In the world of wearables, smartwatches are usually known for being fairly expensive. That’s why the Amazfit Bip, from Huami (an offshoot of Xiaomi) seems so interesting — it’s a smartwatch that has GPS and optical heart rate monitoring, plus a 30-day battery life, and it’s under $100. Too good to be true? Let’s find out.
Though the Amazfit is cheap, it strongly resembles its more expensive counterparts. This is nice because it doesn’t look cheap on the wrist, and in fact has a similar silhouette to the Apple Watch and the Fitbit Versa.
It definitely doesn’t feel like one of those more expensive smartwatches, however. Instead, it has a more plasticky feel that can even be called flimsy. But it’s very lightweight (just 1.1 oz), which makes it easy to wear for long periods of time.
The interface is very basic, but the screen does have a decent look to it, with different options for watch faces and an always-on reflective 1.28-inch color touch display. You won’t see the same quality of resolution as a premium smartwatch, but that’s a fair trade-off given the super low price.
The Bip comes in four colors, so there are a few options to choose from. You can adjust the backlight levels (there are 5 levels total) and it is easy to read in bright sunlight.
That’s about all there is to say about design. Key takeaways? It’s very minimalist, has a cheap feel, but has a functional and usable design and interface.
The Bip has the essential smartwatch features you’d expect, like smart notifications, a touch screen, weather, and so forth. It doesn’t have an app store, so there isn’t potential for more. However, this minimalism works well for those in the market for essentials like reminders and texts on their wrist. It also has alarms and a stopwatch, which is handy.
It isn’t water resistant but it will handle splashes and rain.
It’s really the long battery life that’s the big story in this department. No other smartwatch even comes close to the 30-day plus battery life of the Bip. While the actual battery life will vary depending on how often you use features like GPS, you’ll still get an absurdly long time out of a single charge.
Another key feature that’s pretty unexpected given this price point? Onboard GPS. Not even the Fitbit Versa has built-in GPS, so this is a real treat on this particular device.
With the Bip, you’ll get the essential lineup of fitness tracking: namely, activity (steps, distance, and calories), heart rate, and sleep tracking. It has just four sport modes for exercise tracking (cycling, walking, running, and treadmill), so you won’t get comprehensive data or excellent fitness tracking like you would with a more expensive device or dedicated fitness tracker.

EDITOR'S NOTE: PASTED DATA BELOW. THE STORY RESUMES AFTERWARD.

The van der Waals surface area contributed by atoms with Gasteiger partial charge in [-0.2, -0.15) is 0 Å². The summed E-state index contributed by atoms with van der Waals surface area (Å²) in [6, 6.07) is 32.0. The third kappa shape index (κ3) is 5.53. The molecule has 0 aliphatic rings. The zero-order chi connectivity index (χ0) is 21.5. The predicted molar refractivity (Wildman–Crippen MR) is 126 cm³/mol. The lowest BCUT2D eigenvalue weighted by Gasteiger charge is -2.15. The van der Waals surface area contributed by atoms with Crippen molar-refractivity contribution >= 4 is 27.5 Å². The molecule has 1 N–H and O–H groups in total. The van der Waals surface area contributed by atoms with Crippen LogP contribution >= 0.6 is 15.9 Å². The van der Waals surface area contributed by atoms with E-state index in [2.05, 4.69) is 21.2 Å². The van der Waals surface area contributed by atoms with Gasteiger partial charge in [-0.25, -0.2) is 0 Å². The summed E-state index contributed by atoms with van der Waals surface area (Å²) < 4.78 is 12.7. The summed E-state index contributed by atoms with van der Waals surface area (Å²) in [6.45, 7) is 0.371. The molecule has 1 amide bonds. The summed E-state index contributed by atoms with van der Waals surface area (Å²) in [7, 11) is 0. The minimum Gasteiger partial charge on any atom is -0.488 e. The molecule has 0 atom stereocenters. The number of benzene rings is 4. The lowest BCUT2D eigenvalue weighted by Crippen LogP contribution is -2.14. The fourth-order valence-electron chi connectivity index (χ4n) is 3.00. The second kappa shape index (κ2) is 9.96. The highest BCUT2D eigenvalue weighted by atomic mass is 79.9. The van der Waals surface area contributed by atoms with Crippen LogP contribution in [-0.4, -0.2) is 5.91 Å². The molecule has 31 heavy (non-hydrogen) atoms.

There are some reports of inconsistent tracking, so this device probably isn’t a great option for hardcore athletes or those who need accuracy in tracking. This device is still relatively new, so it could definitely see improvements with future updates.
Like the other areas we’ve covered, the main takeaway regarding fitness tracking and the Bip is that it is very basic. If you want to know generally how much you moved in a day, or you want to know your heart rate at various points, this will give you the essential data — how accurate that data will be isn’t something we can confidently report.
This is a pretty exciting prospect for those on a budget who want a smartwatch, or for individuals who just want a bare-bones smartwatch without a lot of frills. The Bip boasts an impressive selection of features for such a small price tag — including GPS and GLONASS and an extra-long battery life — so it’s safe to say you’re getting a lot for a little.
The drawback, of course, is that it looks like a knockoff, and feels like one too, and the accuracy of some of the tracking is questionable.
Is this the right device for you?
- Is under $100 (and frequently on sale for even less)
- Provides solid, if bare-bones, activity tracking
- Is equipped with GPS, optical heart rate sensor, and barometer
- Functions as and looks like a smartwatch
- Has a 30+ day battery life
If it’s in your sights due to the price and/or the battery life, we say go for it — as long as you’re not expecting optimal tracking on par with Apple or Fitbit.